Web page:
Fears grow of a wider Middle East conflict

Fears grow of a wider Middle East conflict

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An Israeli strike on Monday that killed an Iranian officer in Syria is the latest development to renew fears of a wider conflict in the Middle East as the war in Gaza continues to rage with a mounting death toll.

Iran has vowed to retaliate against Israel for the strike, which killed a senior Iranian officer and marked Tehran’s most personal loss yet in the Israel-Hamas war.  

“Tel Aviv is waiting for a tough countdown,” said Iran’s Foreign Minister Hossein Amirabdollahian in a post on X, formerly known as Twitter. 

The strike also comes amid mounting civilian deaths in Gaza, with any potential fallout threatening to undo a strenuous effort from the U.S. to contain the war to between Israel and Palestinian militant group Hamas. 

The U.S. itself is getting dragged deeper into the conflict as Washington fends off relentless attacks from Iranian-backed groups in Iraq and Syria. Militias carried out their deadliest attack since the Gaza war began when a Christmas Day drone strike critically wounded an American soldier and injured two others.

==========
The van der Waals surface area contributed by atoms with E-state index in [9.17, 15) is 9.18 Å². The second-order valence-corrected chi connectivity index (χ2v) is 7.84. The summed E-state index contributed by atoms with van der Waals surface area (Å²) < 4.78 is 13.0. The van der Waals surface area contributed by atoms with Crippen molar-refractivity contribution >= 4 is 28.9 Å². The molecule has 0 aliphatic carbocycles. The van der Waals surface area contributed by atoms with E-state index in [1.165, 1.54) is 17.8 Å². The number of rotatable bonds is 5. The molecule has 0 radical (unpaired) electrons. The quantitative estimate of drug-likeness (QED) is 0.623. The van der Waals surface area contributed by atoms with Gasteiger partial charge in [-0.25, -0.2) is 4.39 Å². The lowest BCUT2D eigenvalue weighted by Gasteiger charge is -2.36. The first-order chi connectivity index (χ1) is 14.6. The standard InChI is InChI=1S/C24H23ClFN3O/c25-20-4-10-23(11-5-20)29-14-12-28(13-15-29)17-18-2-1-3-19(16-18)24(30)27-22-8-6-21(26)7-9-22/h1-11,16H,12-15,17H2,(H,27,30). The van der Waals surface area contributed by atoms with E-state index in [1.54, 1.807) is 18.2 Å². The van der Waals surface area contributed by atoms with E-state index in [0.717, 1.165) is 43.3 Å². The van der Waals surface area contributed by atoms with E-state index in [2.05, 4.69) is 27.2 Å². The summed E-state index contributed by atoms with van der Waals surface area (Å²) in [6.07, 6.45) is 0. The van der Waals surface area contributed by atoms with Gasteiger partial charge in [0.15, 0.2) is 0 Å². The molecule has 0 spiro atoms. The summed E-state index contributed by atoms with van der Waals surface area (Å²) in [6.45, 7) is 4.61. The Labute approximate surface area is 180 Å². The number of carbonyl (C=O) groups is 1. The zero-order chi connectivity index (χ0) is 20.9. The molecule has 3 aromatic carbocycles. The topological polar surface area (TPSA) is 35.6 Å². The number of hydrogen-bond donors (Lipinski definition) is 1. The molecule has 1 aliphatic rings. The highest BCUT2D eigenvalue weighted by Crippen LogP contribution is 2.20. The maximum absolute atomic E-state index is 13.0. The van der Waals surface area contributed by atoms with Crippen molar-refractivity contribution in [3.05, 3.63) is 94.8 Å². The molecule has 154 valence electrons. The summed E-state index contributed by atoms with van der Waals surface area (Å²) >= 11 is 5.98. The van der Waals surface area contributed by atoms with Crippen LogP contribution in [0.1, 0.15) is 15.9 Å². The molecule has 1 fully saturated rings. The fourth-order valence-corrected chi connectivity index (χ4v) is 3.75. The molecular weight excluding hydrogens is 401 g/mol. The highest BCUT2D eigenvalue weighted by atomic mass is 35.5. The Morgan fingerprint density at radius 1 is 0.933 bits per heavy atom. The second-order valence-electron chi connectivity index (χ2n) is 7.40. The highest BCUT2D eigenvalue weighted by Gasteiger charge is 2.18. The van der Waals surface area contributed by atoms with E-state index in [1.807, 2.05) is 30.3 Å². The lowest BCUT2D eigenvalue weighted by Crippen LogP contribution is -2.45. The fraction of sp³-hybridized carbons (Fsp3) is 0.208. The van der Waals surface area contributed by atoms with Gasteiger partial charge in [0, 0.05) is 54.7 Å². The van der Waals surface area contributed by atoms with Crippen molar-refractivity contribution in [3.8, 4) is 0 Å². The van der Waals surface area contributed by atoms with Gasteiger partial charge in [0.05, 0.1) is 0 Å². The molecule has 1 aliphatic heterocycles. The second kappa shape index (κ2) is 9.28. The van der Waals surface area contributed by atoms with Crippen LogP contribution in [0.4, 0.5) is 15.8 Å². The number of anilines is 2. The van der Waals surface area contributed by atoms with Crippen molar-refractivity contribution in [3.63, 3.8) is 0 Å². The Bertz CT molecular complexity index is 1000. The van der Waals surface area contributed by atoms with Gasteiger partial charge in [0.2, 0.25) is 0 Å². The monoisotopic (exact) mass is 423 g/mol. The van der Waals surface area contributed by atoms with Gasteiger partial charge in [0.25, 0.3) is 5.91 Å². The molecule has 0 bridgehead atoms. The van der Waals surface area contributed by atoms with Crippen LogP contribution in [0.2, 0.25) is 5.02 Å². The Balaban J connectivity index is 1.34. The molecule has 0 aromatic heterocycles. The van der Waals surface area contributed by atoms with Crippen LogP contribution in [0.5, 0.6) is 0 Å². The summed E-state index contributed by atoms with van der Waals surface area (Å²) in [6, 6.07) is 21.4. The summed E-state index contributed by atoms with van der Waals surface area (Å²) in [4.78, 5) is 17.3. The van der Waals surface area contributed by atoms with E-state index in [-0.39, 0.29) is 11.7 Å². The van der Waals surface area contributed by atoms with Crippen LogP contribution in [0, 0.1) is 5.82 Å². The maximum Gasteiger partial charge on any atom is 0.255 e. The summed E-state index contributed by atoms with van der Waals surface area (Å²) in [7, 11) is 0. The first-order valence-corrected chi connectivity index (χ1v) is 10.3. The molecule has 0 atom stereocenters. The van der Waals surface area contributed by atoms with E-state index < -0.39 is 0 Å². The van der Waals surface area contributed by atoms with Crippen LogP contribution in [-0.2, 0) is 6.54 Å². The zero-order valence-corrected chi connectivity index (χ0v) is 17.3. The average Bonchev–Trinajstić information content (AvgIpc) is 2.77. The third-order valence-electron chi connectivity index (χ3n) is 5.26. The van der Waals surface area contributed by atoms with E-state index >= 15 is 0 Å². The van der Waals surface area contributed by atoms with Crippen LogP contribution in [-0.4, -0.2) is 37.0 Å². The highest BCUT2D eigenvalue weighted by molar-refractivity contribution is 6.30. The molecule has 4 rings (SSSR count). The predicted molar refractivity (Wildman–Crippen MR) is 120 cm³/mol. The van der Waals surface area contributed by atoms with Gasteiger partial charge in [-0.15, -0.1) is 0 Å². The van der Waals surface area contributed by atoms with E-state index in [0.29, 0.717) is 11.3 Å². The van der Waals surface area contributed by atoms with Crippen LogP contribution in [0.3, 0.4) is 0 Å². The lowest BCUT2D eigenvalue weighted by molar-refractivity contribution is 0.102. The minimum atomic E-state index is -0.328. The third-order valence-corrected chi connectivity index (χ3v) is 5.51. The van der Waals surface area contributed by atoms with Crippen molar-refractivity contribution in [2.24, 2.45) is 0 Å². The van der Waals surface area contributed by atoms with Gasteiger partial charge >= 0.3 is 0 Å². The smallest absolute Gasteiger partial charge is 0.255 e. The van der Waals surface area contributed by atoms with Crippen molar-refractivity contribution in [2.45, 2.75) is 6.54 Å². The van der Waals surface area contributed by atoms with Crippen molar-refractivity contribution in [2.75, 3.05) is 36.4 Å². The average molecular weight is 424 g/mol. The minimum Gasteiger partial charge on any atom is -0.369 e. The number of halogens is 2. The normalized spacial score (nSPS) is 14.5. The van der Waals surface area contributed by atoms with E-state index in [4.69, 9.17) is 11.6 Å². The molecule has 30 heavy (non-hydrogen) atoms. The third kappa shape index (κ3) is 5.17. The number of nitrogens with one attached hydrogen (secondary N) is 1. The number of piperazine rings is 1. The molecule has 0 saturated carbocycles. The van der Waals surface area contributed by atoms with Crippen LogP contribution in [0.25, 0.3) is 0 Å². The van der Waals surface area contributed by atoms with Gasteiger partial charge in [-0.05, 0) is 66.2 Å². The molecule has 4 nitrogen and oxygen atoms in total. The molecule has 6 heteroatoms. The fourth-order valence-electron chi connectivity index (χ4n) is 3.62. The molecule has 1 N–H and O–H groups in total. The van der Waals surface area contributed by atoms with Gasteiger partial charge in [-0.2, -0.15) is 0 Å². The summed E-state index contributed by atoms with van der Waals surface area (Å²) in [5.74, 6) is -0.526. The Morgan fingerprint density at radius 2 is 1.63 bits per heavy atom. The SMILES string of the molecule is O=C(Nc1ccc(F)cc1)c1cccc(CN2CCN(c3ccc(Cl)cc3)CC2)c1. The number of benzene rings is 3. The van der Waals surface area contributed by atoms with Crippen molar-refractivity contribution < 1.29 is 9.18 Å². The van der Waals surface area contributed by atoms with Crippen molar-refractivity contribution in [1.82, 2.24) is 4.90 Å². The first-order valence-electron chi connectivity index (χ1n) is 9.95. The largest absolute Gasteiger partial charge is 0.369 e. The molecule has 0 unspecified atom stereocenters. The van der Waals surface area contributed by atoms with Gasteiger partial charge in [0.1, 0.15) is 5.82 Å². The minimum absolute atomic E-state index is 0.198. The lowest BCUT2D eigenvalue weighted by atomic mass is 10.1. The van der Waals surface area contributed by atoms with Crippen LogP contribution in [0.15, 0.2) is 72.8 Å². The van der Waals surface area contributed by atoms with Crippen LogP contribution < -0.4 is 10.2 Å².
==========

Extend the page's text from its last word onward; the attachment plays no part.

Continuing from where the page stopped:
Although analysts don’t expect the breakout of a wider war anytime soon, the events show the conflict is showing no signs of cooling down as the New Year approaches. 

“Everybody is playing a chess game,” said Barbara Slavin, a distinguished fellow at the Stimson Center and the editor of the think tank’s Middle East Voices blog. “You have so many different players now.” 

But Slavin does not see a dramatic shift in the calculus anytime soon.